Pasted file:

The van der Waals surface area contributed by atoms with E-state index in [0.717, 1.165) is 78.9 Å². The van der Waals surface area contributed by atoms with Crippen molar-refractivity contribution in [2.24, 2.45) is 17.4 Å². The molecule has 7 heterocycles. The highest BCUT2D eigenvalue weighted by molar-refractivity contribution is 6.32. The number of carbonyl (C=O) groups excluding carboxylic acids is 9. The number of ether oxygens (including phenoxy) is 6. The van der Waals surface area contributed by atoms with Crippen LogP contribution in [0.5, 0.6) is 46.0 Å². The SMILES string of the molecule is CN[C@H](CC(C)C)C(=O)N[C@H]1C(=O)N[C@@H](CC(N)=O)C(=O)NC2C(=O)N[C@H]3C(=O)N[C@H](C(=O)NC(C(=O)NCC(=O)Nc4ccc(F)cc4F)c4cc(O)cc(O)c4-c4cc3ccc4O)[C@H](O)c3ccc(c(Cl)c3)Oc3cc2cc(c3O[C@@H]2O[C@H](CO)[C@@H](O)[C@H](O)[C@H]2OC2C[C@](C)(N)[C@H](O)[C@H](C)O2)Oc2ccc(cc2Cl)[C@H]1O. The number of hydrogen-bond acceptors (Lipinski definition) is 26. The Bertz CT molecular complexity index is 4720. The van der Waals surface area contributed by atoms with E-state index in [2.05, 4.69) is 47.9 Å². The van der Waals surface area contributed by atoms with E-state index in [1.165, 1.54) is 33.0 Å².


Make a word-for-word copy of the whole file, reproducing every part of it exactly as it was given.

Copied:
The van der Waals surface area contributed by atoms with E-state index in [0.717, 1.165) is 78.9 Å². The van der Waals surface area contributed by atoms with Crippen molar-refractivity contribution in [2.24, 2.45) is 17.4 Å². The molecule has 7 heterocycles. The highest BCUT2D eigenvalue weighted by molar-refractivity contribution is 6.32. The number of carbonyl (C=O) groups excluding carboxylic acids is 9. The number of ether oxygens (including phenoxy) is 6. The van der Waals surface area contributed by atoms with Crippen LogP contribution in [0.5, 0.6) is 46.0 Å². The SMILES string of the molecule is CN[C@H](CC(C)C)C(=O)N[C@H]1C(=O)N[C@@H](CC(N)=O)C(=O)NC2C(=O)N[C@H]3C(=O)N[C@H](C(=O)NC(C(=O)NCC(=O)Nc4ccc(F)cc4F)c4cc(O)cc(O)c4-c4cc3ccc4O)[C@H](O)c3ccc(c(Cl)c3)Oc3cc2cc(c3O[C@@H]2O[C@H](CO)[C@@H](O)[C@H](O)[C@H]2OC2C[C@](C)(N)[C@H](O)[C@H](C)O2)Oc2ccc(cc2Cl)[C@H]1O. The number of hydrogen-bond acceptors (Lipinski definition) is 26. The Bertz CT molecular complexity index is 4720. The van der Waals surface area contributed by atoms with E-state index in [2.05, 4.69) is 47.9 Å². The van der Waals surface area contributed by atoms with E-state index in [1.165, 1.54) is 33.0 Å².